THREE MINUTE AGPublished Sep 5, 2019
More Than Just Cane
Corn planters are starting to roll in South Dakota. According to the April 25 USDA-NASS Crop Progress and Condition Report, 6% of the corn acres have been planted in South Dakota as of April 23, compared 13% and 7% for 2015 and the 5-year average, respectively. While some producers have been planting steadily for a week or more, others are waiting for a warmer weather forecast to begin.
Although temperatures for the week of April 24th-30th are forecast to be below normal, the extended outlook currently points to a return of more normal temperatures. As of April 24, vegetated soil temperatures at a depth of 2” ranged from the mid to upper 50’s throughout Eastern South Dakota. Soil temperatures for locations throughout the state can be found on the South Dakota Climate and Weather website.
There is no correct answer as to which calendar date a producer should begin to plant corn. Instead, producers should watch extended weather forecasts and monitor soil temperature. Corn should be planted into moist soils when 2” soil temperatures are 50° F or greater. If soil temperatures remain above 50° F, time from planting to emergence is around 115-120 growing degree days (GDDs). South Dakota typically receives about 10 GDDS per day during mid-late April resulting in a time to emergence of about 12 days. A stretch of below normal temperatures with only 5 GDDs per day would correspond to 24 days to emergence.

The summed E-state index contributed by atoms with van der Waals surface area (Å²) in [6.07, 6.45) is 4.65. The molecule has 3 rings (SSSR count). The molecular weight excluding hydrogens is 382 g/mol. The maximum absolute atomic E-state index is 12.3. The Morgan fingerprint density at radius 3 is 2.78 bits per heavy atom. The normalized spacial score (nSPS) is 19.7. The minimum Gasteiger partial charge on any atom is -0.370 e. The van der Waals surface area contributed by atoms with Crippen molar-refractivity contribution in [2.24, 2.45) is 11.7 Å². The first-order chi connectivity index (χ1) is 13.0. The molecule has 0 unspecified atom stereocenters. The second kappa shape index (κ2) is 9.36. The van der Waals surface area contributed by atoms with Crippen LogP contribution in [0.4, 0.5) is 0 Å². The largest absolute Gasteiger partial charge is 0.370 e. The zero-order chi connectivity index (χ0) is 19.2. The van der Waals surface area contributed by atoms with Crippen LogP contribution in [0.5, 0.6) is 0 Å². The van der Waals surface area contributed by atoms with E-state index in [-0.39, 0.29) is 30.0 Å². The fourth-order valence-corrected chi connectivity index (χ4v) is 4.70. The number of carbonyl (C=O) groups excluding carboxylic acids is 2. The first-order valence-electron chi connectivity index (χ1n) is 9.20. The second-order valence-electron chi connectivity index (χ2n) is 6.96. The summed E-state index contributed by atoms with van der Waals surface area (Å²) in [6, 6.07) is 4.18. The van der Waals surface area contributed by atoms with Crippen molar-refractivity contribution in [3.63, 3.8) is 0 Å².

The inherent risks associated with early planting include greater seed exposure to soil-borne diseases and insects, chilling injury and cold stress, delayed or uneven emergence, and the potential for frost damage later in the season. Producers with a large amount of ground to cover may accept these risks in order to finish in a ‘timely’ manner. Producers with fewer acres or a lower risk tolerance may be able to afford to wait for more favorable soil conditions and/or weather forecast.
Some management strategies for early corn planting include:
Keep in mind that planting date in itself is not always the most important component of final grain yield. While it is nice to plant early and potentially capture more GDDs during the growing season, it is more important to monitor soil temperatures and weather forecasts to plant when conditions are right.
Source: Jonathan Kleinjan, South Dakota State University
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